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Utilities carbon emission appeal goes to Supreme Court

By Lisa Gibson | December 07, 2010

The U.S. Supreme Court will hear an appeal from five of the country’s largest utilities, together challenging a ruling by the federal appeals court in New York that they can be sued to curb their carbon dioxide emissions. The decision is the next action in a series of events that began six years ago.

American Electric Power, Excel Energy, Southern Co., Duke Energy and the Tennessee Valley Authority have been granted petitions to review the decision of Connecticut versus American Electric Power. In that 2004 district court case, a coalition of states, private land trusts and New York City sued the utilities for their alleged contributions to climate change. The plaintiffs sought a court order requiring defendants to cap and reduce their emissions. The court, however, dismissed the plaintiffs’ claims, ruling that the case raises a political question that can only be addressed by the legislative or executive branches of the government.

But in September of 2009, the Second Circuit Court of Appeals reversed the district court decision and reinstated the case, ruling that all plaintiffs had constitutional standing to bring the case; and that the plaintiffs had made a successful claim under the federal common law doctrine of nuisance.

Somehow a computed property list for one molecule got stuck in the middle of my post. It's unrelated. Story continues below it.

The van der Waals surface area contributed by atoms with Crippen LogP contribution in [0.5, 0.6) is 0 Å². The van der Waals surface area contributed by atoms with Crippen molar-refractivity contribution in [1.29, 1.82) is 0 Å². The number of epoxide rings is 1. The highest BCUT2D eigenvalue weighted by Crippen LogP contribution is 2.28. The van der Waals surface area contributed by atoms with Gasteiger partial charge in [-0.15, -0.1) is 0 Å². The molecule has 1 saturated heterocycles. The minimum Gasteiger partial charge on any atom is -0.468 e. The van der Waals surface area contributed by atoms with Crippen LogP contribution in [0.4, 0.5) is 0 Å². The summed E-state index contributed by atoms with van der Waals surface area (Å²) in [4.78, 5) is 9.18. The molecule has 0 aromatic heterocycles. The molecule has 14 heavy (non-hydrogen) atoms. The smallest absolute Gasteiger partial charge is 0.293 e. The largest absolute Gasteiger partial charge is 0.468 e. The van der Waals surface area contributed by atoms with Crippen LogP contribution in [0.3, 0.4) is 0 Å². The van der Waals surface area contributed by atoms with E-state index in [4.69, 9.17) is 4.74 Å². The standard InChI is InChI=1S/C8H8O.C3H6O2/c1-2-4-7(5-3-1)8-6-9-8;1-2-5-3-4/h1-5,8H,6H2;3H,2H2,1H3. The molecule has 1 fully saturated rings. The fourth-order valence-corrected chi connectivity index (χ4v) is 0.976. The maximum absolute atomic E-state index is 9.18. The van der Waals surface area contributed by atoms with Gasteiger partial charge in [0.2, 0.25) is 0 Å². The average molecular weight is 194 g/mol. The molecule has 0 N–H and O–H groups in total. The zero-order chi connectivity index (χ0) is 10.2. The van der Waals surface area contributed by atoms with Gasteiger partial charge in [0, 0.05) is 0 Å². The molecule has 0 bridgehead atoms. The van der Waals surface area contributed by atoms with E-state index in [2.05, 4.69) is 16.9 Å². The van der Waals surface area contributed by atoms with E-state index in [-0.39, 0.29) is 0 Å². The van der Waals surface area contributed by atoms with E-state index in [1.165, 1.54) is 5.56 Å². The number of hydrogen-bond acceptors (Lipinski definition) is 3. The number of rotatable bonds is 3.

Now at the Supreme Court level, the utilities are cooperatively building a case for their appeal of the Second Circuit Court’s decision, focusing partially on the enormous significance and global impact of the issue. “It’s important for huge policy decisions and ones of global significance to be coming from Congress,” said Erin Culbert, spokesperson for Duke Energy, which has power plants in Indiana, Ohio, Kentucky, North Carolina and South Carolina. The Supreme Court will begin to hear oral arguments in the spring of 2011, Culbert said, although she declined to discuss specifics of the defendants’ arguments. “I think it’s also important to point out that all our coal-fired fossil plants already meet the requirements of the Clean Air Act and other state and federal regulations for air quality and permit compliance.”

Most of the five defendants already use biomass, from woody materials to methane, at one or more plant locations to reduce carbon emissions.

“We are looking forward to presenting our arguments to the nation’s highest court as to why, under a century of jurisprudence, this case is proper,” said plaintiff attorney Matt Pawa in a statement. “The judiciary has always been available to hear claims against polluters under tort law doctrines. Global warming presents a pollution case that fits within a well-established legal framework.”

 

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